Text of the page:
This TLR4-glial hypothesis has been established for morphine15 and oxycodone16 but remains to be tested for codeine. It is plausible that codeine may induce hyperalgesia indirectly by acting as a prodrug for morphine delivery. Insufficient evidence exists to allow the use of a codeine O-demethylation inhibitor to test whether the conversion to morphine is solely responsible for any hyperalgesia observed in mice. Instead, here we compared hyperalgesia precipitated by equimolar doses of codeine and morphine. Hypothesizing opioid-induced hyperalgesia to be dose-dependent,17, 18 if codeine were only able to facilitate pain once metabolized to morphine, then significantly less hyperalgesia would be expected in animals receiving codeine vs morphine, as only a minor proportion of the codeine dose is converted to morphine.
In silico docking simulations suggest that codeine docks to TLR4 accessory protein MD2,19 in a manner similar to morphine,15, 20 indicating codeine has the potential to trigger TLR4-dependent pain enhancement. Owing to codeine’s lower μ-opioid receptor affinity, higher doses are required relative to morphine to produce equianalgesia. If codeine activates TLR4, greater glial activation could occur following equianalgesic codeine vs morphine, as a greater number of molecules must be administered to obtain the same therapeutic response. Thus, we hypothesize that the risk (hyperalgesia) to benefit (analgesia) ratio is greater for codeine compared with morphine.
The objectives of the experiments presented in this manuscript were as follows: to determine whether chronic codeine administration induces hyperalgesia to the same degree as chronic morphine administration, to ascertain if partial nerve injury primes for codeine-induced hyperalgesia, to investigate the roles of proinflammatory cytokine interleukin-1 and TLR4 in the development of codeine-induced pain enhancement and finally to test the efficacy of a glial-attenuating agent in the reversal of codeine-induced hyperalgesia.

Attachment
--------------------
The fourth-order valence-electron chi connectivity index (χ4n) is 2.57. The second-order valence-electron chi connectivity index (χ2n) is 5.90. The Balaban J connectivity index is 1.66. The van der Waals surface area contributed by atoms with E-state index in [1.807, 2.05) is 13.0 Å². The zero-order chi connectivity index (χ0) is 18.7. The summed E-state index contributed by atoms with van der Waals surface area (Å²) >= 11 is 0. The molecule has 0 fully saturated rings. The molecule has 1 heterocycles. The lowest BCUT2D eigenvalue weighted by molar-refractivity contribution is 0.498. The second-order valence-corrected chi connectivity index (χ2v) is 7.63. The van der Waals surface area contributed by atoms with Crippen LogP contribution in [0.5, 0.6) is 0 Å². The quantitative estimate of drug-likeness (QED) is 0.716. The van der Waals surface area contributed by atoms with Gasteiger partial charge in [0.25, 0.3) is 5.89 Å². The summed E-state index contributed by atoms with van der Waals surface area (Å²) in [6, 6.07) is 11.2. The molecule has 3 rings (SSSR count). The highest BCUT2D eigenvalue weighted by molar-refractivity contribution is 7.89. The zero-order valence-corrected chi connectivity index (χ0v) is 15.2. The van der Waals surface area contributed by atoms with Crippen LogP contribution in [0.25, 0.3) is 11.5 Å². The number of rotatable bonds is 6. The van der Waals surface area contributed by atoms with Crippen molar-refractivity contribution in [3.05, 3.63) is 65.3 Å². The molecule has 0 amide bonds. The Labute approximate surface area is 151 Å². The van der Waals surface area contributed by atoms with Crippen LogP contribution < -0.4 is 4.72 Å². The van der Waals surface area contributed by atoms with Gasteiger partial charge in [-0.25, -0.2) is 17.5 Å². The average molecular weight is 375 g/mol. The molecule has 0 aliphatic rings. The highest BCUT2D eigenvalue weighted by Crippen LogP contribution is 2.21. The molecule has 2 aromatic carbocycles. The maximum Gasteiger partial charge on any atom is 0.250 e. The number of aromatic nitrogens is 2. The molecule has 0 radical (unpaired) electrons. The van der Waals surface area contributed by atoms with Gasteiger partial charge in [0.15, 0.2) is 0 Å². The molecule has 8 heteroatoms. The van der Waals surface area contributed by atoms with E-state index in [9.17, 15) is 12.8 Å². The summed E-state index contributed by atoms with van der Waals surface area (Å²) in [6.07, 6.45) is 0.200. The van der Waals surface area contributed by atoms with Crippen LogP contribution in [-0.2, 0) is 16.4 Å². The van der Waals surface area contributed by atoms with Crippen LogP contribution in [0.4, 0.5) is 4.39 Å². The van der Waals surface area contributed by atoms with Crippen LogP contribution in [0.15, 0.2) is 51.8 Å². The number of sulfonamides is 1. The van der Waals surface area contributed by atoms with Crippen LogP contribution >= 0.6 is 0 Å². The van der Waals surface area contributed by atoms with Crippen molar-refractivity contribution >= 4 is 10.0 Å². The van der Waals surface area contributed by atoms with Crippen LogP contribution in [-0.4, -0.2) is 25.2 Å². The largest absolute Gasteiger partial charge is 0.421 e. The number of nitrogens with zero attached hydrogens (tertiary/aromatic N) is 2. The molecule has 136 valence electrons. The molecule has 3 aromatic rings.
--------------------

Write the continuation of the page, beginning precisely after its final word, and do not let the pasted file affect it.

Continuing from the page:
Materials and methods
Pathogen-free adult male wild-type BALB/c mice were obtained from the University of Adelaide Laboratory Animal Services (Adelaide, SA, Australia). Mice were housed in temperature (18–21 °C) and light-controlled (12 h light/dark cycle; lights on at 0700 h) rooms with standard rodent food and water available ad libitum. After arrival, the mice were allowed to acclimate to the facility for at least 5 days and were subsequently handled for a further 5 days before testing. All procedures were approved by the Animal Ethics Committee of the University of Adelaide and were conducted in accordance with the NHMRC Australian Code of Practice for the Care and Use of Animals for Scientific Purposes and the guidelines of the Committee for Research and Ethical Issues of International Association for the Study of Pain.
All treatments were administered via intraperitoneal injection at a volume of 10 ml kg−1. Morphine hydrochloride (McFarlan Smith, Sydney, NSW, Australia) in 0.9% saline was administered at 20 mg kg−1 (base-corrected). Codeine phosphate (GlaxoSmithKline, Melbourne, VIC, Australia) in 0.9% saline, was administered at 21 mg kg−1 (base-corrected equimolar dose to morphine). Anakinra (Kineret, Amgen, Thousand Oaks, CA, USA), a recombinant, nonglycosylated form of the human interleukin-1 receptor antagonist (IL-1RA) in 0.9% saline was administered at 100 mg kg−1. Ibudilast (Medicinova, San Diego, CA, USA) in 35% polyethelene glycol 400 (BDH Laboratory Supplies, Poole, England) in 0.9% saline was administered at 15 mg kg−1. As ibudilast was administered in a single intraperitoneal injection with concomitant codeine or morphine, the total dose volume for both drugs together was adjusted to 10 ml kg−1 for consistency between experiments. An equal volume of saline 0.9% was administered to control animals in Experiments 1, 2, 3 and 4, whereas control animals in Experiment 5 received 35% polyethylene glycol in 0.9% saline.
The morphine dose of 20 mg kg−1 used throughout the experiments outlined below was based upon that previously used in our laboratory to induce thermal hyperalgesia. The codeine dose was calculated to be equimolar to morphine, not equianalgesic. As briefly discussed in the introduction, only ~10% of the codeine dose is thought to be metabolized to morphine in vivo, thus when codeine 21 mg kg−1 is administered, the animal will be exposed to substantially less morphine than when dosed with morphine 20 mg kg−1.